An elderly Roman Catholic priest, under investigation over alleged child sex abuse, has refused to move out of a parochial house in the diocese of Kilmore.
Bishop Leo O’Reilly has confirmed in a statement that the priest is still living in the house which he was asked to vacate after he was suspended, pending enquiries.
The diocese, which covers Cavan and parts of Leitrim, Meath, Sligo, and Fermanagh, is taking the allegations seriously and removed the priest from all parish duties last September.
He was also ordered to find new accommodation by Bishop O’Reilly but has yet to vacate his church owned property.
The Bishop confirmed in his statement that he had informed police and the health authorities of the allegations against the priest last September. He also revealed that the priest is now the subject of a criminal investigation and cannot be named nor his parish identified to protect his victims.
“I should point out that these are the subject of both criminal investigation and legal proceedings and I am in a position to comment only in a general way on what is a complex individual case,” said Bishop O’Reilly.
“In September when child safeguarding complaints concerning this priest came to my attention, I immediately informed the civil authorities.
“I spoke to the priest, who voluntarily agreed to stand aside from sacred ministry. I informed the parish council that complaints had been received and I addressed local Masses so as to directly and personally inform parishioners.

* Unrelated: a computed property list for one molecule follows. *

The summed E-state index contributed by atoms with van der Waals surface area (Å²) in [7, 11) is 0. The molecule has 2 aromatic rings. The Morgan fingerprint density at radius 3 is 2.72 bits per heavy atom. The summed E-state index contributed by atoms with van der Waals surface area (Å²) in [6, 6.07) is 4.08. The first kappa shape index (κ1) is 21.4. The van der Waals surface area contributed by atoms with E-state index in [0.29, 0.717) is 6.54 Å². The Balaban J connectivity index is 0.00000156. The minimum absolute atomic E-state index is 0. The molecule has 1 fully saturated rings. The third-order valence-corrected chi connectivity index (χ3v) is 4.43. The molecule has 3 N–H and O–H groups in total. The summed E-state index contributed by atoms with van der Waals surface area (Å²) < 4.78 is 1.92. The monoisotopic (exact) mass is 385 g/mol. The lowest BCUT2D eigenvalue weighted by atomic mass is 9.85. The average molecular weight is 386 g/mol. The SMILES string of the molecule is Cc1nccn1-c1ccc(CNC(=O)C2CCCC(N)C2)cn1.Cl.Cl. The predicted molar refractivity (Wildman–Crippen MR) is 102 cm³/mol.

“As Bishop of Kilmore, I am very much aware of my leadership responsibility to safeguard children in the diocese, and I am absolutely determined to discharge those responsibilities fully.”
A report in the Irish Independent states that the allegations against the priest have divided the local community. The paper says that some members of the church have withdrawn from parish activities while the priest remains in the parochial house.
The Association of Catholic Priests has publicly welcomed the stance taken by Bishop O’Reilly but has criticized the manner in which the news of his suspension was released at a mass in the parish.
Spokesman Fr Sean McDonagh said, “We welcome the courageous leadership from the bishop.
“We have no special pleading that the priest be treated in a particular way. The association is very much opposed to the public nature in which priests are being stepped down. The Mass is a place to listen to the word of God, and it’s a mis-use of Mass.
“We are beginning to have a feeling that once these accusations are made you have to prove yourself innocent.”